On the way home I met a really unique and talented individual. His name is Donovan Felix and he is currently on a mission to revive native tanning practices (brain tanning) in the interior. He was pulling on a chunk of moose hide while the flight was happing to make it supple part of his cargo for the trip was a caribou hide he had just been given. He specializes in caribou, but in recent years has started tanning moose asl well. Donovan is obviously very passionate about what he does and his mission. He was constantly giving me tips on how to tan hides, and what he was doing with the hide. In fact, what he is is doing is so novel that he was covered by www.culturesurval.org . Click the link to read the story. Also, if you are interested in learning about brain tanning UAF holds a workshop! http://www.uaf.edu/iac/traditional-learning/animal-hide-tanning/. This is certainly something that I will be looking out for this spring. I ended up giving Donovan a ride to town after we got off the plane.

Here, Donovan is twisting and pulling the moose hide to break down the fibers and make it supple.
Here, Donovan is twisting and pulling the moose hide to break down the fibers and make it supple.

The planes that bring people back and forth are not that big. They are carry as much freight and cargo as they do people. At each stop cargo is loaded and unloaded quickly and planes do not stay around long. I must say though their service is excellent and is needed by the villages. During my ride to Fort Yukon I sat next to Dr. Pepper and milk. Here’s a picture of the plane that got me back to Fairbanks.

Wright Air standard issue plane
Wright Air standard issue plane

Here’s the last bit. I’m really happy how this video turned out of the flight to Fairbanks. Have a look and let me know what you think!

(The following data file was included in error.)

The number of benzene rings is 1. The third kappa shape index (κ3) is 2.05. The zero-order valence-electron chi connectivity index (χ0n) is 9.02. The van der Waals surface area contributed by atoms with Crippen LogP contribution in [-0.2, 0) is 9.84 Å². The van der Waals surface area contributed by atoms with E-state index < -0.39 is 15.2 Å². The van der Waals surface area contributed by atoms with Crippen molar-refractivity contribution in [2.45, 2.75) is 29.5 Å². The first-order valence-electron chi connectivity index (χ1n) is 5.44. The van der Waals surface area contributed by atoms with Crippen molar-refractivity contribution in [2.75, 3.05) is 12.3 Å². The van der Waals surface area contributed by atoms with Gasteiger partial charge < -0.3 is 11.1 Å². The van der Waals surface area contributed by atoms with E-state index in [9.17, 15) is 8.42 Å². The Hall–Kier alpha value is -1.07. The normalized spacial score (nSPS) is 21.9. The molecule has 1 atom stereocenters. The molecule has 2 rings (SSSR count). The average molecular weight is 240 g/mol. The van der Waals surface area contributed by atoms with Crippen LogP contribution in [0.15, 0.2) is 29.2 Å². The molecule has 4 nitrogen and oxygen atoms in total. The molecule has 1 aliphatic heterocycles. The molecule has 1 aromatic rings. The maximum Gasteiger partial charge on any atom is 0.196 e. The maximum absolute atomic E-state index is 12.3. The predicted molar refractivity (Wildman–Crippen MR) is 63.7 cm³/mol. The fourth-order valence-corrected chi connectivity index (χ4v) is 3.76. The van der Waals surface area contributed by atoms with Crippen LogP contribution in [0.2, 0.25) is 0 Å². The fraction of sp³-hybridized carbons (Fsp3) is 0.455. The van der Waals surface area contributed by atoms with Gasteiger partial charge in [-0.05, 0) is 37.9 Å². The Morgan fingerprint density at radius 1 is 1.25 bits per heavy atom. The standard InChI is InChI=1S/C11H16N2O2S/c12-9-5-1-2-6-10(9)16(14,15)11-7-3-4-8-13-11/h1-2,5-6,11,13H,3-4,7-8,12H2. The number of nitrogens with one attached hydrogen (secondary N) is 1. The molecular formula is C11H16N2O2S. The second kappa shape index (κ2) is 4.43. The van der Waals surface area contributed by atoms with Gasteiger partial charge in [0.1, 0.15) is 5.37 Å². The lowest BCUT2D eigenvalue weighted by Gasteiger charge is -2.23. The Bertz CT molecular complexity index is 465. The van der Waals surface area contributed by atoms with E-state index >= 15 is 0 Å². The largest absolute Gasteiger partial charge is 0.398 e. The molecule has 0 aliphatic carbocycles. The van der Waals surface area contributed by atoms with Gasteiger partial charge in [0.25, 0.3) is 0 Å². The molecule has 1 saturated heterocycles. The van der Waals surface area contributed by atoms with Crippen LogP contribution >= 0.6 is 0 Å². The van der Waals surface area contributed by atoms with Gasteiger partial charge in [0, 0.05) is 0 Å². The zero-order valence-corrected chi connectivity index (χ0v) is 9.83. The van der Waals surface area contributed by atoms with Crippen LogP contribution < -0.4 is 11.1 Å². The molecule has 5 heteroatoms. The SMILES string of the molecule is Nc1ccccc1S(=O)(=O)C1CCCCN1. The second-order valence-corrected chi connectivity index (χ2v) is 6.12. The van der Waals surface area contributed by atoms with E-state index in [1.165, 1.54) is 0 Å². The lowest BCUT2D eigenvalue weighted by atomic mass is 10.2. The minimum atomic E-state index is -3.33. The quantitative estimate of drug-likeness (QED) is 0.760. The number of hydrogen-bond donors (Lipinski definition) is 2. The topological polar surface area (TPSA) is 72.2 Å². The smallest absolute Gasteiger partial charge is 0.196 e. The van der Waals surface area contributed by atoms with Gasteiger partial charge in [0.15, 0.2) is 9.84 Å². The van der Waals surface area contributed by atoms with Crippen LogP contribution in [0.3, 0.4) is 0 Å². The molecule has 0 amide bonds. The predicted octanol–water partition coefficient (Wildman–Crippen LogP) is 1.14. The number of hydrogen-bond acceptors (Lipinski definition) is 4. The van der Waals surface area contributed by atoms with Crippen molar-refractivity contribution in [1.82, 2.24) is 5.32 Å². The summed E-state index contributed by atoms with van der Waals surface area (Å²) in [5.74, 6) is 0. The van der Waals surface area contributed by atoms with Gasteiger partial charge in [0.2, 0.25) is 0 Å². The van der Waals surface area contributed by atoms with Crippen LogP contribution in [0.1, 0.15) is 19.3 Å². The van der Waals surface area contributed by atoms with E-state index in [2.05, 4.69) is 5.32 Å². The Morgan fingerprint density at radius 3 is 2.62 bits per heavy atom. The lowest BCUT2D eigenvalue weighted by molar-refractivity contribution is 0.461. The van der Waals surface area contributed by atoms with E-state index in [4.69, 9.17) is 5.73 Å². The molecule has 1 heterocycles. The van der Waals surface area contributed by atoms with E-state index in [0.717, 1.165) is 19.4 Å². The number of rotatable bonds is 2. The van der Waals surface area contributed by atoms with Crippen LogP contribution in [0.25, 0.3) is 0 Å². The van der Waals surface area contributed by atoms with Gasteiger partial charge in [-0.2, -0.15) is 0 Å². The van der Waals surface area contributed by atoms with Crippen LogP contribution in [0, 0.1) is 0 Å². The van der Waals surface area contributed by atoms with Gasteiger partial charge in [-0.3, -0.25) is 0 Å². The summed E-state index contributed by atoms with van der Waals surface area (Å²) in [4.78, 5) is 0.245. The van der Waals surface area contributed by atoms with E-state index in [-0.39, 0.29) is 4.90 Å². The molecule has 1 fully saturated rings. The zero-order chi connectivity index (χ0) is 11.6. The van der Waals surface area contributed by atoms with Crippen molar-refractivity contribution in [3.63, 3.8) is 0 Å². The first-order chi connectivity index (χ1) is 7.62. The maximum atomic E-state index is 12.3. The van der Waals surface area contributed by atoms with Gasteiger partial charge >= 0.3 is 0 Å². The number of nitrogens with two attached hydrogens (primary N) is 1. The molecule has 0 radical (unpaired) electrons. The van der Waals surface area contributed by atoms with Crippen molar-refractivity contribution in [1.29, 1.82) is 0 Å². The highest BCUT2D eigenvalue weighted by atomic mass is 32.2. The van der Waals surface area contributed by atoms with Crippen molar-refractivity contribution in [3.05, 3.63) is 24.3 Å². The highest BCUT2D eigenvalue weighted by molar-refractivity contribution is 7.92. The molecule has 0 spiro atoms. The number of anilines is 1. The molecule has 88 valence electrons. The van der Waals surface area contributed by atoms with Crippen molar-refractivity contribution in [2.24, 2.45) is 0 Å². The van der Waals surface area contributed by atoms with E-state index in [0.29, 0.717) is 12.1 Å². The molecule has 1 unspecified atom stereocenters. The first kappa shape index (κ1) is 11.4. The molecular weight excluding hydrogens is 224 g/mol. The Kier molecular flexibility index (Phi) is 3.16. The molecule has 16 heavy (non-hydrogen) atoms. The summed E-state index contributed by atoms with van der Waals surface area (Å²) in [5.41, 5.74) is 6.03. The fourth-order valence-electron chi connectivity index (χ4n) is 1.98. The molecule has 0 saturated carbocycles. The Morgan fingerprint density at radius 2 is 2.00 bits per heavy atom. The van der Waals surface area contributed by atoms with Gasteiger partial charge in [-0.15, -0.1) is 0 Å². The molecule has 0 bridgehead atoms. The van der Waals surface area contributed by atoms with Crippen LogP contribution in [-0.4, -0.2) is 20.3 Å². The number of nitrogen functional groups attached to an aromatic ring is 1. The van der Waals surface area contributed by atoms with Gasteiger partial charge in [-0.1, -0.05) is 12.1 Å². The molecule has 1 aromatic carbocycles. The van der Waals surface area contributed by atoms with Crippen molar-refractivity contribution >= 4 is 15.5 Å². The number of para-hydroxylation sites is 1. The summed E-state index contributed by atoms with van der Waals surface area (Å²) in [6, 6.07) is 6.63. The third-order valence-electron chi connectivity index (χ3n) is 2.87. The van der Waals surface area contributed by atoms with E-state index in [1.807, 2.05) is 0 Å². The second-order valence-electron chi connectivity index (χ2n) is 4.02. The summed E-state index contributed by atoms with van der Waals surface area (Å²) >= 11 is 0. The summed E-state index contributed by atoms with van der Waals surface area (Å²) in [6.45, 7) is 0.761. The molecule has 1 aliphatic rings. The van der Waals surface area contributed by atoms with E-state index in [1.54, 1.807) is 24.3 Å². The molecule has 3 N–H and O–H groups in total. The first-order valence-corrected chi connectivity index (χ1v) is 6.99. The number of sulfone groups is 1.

6 thoughts on “Come Fly With Me! : Fort Yukon, Alaska”

  1. Very Cool! What type of plane was used? Looks like maybe an otter but I’m not sure. Your thesis looks like a great way to better understand the interactions of people and wolves on the moose. Personally, I think since the 90’s when Jim Shockey started making hunting films about Alaska Yukon Moose hunting, many people from all over the world fly in and put a great deal of pressure on the area. Have you looked at the harvest statistics from 1960-present day? I would be curious to see, but keep in mind that the harvest reporting in that area most likely is not correct. I imagine a great deal of under reporting. I’ll be curious about your findings!

    1. Thanks Jarred. I’m not sure actually on the type of plane. I just tried to find it on the website, but no luck. Next time I head out there I’ll be sure to find out!

      The hunting dynamics have certainly changed a lot due to trophy hunting, and you are dead on the head for reporting. not many of the moose that are shot are reported formally. However, they can be recorded through these interviews. The interviews are a very important resource due to that! Data like these haven’t really been used in the way that I’m suggesting before, so it will be a steep learning curve as I start forward. Thanks for the support!

  2. Ian, thanks for including us in your studying and travels. It is amazing how vast that part of the country is! I loved the song by John Denver. Your study makes me wonder what the impact on Moose here in Maine is by wolves.
    Peter

    1. Yeah! Wolves (or any topy predator) are highly beneficial to the systems. In many studies top-down regulation on prey by wolves has been shown to be beneficial. However, the presence of wolves in Maine is the great debate. There are those that argue they are already in Maine, but it is generally agreed that there is no breeding population (although that too would depend on who you ask). This article from the Bangor Daily in January 2014 takes a quick look at the issue of wolves in Maine. https://bangordailynews.com/2014/01/02/environment/chances-of-wolves-debate-continues-over-making-maine-a-wolf-habitat-and-whether-theyre-already-here/